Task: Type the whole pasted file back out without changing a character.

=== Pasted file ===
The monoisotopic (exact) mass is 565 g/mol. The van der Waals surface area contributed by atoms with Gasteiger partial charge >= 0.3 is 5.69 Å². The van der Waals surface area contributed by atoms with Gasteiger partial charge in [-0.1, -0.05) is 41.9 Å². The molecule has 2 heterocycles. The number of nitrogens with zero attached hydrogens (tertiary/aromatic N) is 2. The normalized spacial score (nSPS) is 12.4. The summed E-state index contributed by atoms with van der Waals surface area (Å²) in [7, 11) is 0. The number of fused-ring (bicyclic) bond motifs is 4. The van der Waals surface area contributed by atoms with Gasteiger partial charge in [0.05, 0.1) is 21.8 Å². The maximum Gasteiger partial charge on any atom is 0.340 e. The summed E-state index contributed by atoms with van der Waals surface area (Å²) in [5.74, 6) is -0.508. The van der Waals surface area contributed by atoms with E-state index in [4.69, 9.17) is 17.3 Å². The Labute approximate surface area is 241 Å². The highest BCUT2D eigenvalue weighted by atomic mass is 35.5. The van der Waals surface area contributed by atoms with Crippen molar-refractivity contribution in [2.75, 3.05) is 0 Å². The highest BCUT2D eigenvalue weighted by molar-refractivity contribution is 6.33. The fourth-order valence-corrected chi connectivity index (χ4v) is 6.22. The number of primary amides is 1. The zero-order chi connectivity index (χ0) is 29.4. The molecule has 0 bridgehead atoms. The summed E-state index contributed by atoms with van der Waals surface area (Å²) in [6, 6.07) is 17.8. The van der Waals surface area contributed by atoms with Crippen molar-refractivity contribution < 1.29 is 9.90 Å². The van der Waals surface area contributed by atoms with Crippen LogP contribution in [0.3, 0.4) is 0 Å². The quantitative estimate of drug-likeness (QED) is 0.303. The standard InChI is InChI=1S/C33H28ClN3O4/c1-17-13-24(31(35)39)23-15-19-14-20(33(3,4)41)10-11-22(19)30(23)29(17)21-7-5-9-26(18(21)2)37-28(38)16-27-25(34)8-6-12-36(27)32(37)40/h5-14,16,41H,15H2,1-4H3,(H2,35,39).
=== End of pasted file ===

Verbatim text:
The monoisotopic (exact) mass is 565 g/mol. The van der Waals surface area contributed by atoms with Gasteiger partial charge >= 0.3 is 5.69 Å². The van der Waals surface area contributed by atoms with Gasteiger partial charge in [-0.1, -0.05) is 41.9 Å². The molecule has 2 heterocycles. The number of nitrogens with zero attached hydrogens (tertiary/aromatic N) is 2. The normalized spacial score (nSPS) is 12.4. The summed E-state index contributed by atoms with van der Waals surface area (Å²) in [7, 11) is 0. The number of fused-ring (bicyclic) bond motifs is 4. The van der Waals surface area contributed by atoms with Gasteiger partial charge in [0.05, 0.1) is 21.8 Å². The maximum Gasteiger partial charge on any atom is 0.340 e. The summed E-state index contributed by atoms with van der Waals surface area (Å²) in [5.74, 6) is -0.508. The van der Waals surface area contributed by atoms with E-state index in [4.69, 9.17) is 17.3 Å². The Labute approximate surface area is 241 Å². The highest BCUT2D eigenvalue weighted by atomic mass is 35.5. The van der Waals surface area contributed by atoms with Crippen molar-refractivity contribution in [2.75, 3.05) is 0 Å². The highest BCUT2D eigenvalue weighted by molar-refractivity contribution is 6.33. The fourth-order valence-corrected chi connectivity index (χ4v) is 6.22. The number of primary amides is 1. The zero-order chi connectivity index (χ0) is 29.4. The molecule has 0 bridgehead atoms. The summed E-state index contributed by atoms with van der Waals surface area (Å²) in [6, 6.07) is 17.8. The van der Waals surface area contributed by atoms with Crippen molar-refractivity contribution < 1.29 is 9.90 Å². The van der Waals surface area contributed by atoms with Crippen LogP contribution in [0.3, 0.4) is 0 Å². The quantitative estimate of drug-likeness (QED) is 0.303. The standard InChI is InChI=1S/C33H28ClN3O4/c1-17-13-24(31(35)39)23-15-19-14-20(33(3,4)41)10-11-22(19)30(23)29(17)21-7-5-9-26(18(21)2)37-28(38)16-27-25(34)8-6-12-36(27)32(37)40/h5-14,16,41H,15H2,1-4H3,(H2,35,39).